2013 Acton Institute Houston Luncheon Highlights
Religion & Liberty Online

2013 Acton Institute Houston Luncheon Highlights

On Oct. 3, the Acton Institute held its annual luncheon and lecture in Houston at the Omni Houston Hotel.

Kris Alan Mauren, co-founder and executive director of the Acton Institute, emceed the event. The Rev. Martin Nicholas, pastor of Sugar Land First United Methodist Church, gave the invocation for the afternoon and the Hon. George W. Strake gave the introduction. Rev. Robert A. Sirico, president and co-founder of Acton, gave the keynote lecture for the afternoon: “Religious Liberty and Economic Liberty: Twin Guarantees for Human Freedom.”

Rev. Sirico began the lecture by giving a background of the Christian faith and religious liberty in the Roman Empire with the story of the emperor Constantine and the coming of the Edict of Milan in A.D. 313. This edict declared religious liberty and tolerance in the empire at the moment when Christianity was on the rise and established tolerance for all religions not just Christianity. It also restored properties to the church if they had been previously confiscated by the state.

Rev. Sirico mentioned that in our day there is the expression, “the right to the freedom of worship.” This is not what the Constitution speaks about. He said that it speaks about the right to the freedom of religion. The difference between the freedom of worship and the freedom of religion is that the freedom of religion includes the freedom of worship but it also includes the freedom to build institutions and that is what we have done since the founding of the United States.

Continuing with his talk, Rev. Sirico observed that it was through religious institutions that many other institutions were built in this nation such as hospitals and schools with private property. Today those property rights are being dictated by our government and others when that was never the intention of our founding fathers. Property rights are, in their essence, sacred and private property and the church go hand-in-hand.

Rev. Sirico referred to the abolitionist movement in the 19th century and the civil rights movement, headed by Martin Luther King Jr., which were societal movements deeply rooted in religious rights and doctrines:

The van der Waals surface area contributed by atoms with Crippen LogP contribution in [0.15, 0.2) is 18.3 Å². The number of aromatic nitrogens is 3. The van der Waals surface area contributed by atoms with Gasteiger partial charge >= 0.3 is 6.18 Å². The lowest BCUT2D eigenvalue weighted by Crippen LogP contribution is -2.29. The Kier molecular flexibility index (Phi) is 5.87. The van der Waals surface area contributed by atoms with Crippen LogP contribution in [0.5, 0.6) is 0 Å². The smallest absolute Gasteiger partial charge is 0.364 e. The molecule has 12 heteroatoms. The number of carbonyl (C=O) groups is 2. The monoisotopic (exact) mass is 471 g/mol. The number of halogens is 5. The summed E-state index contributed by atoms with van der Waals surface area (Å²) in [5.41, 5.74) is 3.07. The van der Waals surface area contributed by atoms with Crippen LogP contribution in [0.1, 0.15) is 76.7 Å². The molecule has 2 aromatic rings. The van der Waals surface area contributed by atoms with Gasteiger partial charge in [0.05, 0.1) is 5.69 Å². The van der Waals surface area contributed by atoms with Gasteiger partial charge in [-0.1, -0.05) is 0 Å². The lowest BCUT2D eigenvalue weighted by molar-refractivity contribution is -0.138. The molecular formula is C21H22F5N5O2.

If we were to eliminate religious discourse from our public conversation, as is repeatedly being not only advocated but institutionalized and legalized in our country, then we would have never had an abolitionist movement in this country. If we were to eliminate religious freedom of speech in public discourse about important social, moral and civic matters then we would have put Martin Luther King in jail. I suggest to you, for reasons other than he was put in jail and I suggest to you that if you listen to the great “I Have a Dream” speech, in today’s context, with secular ears, you would wonder if he was speaking hate crimes or trying to impose his religious views on a nation—indeed he was. And indeed, in many respects, he did, by converting the hearts and minds of men and women to the beautiful moral ideal that he articulated. But you could not understand that speech if you did not know the King James Bible because line after line was taken right from the pages of the Scriptures.

Rev. Sirico ended the afternoon lecture by emphatically calling for a new Edict of Milan for this country; for a new restoration for freedom of religion and a new restoration to the rights of our property.

A time of questions and answers with Rev. Sirico concluded the afternoon.  Questions and topics tackled included:

What do you see as the counterpart today to the free land Lincoln gave to settlers in 1862 and how might we move in that direction?

Markets are great for cell phones and clothing but you can’t really put health care into a market.  How do respond to that assertion?

The complete audio recording of the afternoon with Rev. Robert Sirico is available below.

Special thanks to our sponsors:

EnCap Investments, L.P.

Craig and Paige Moore

Wiley L. Mossy, Jr.

Joe and Marianne Quoyeser

Western Academy

Sugar Land First United Methodist Church

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Nick Porter

Nick Porter is Donor Relations Associate for the Acton Institute. Nick is a Grand Rapids area native but also spent nine years in the Dallas-Fort Worth area working in the non-profit arena for a large Christian ministry. He holds a B.A. in Communications and a minor in music from Cornerstone University in Grand Rapids (2000) and a degree in Leadership and Pastoral Studies from Christ for the Nations Institute in Dallas (2007).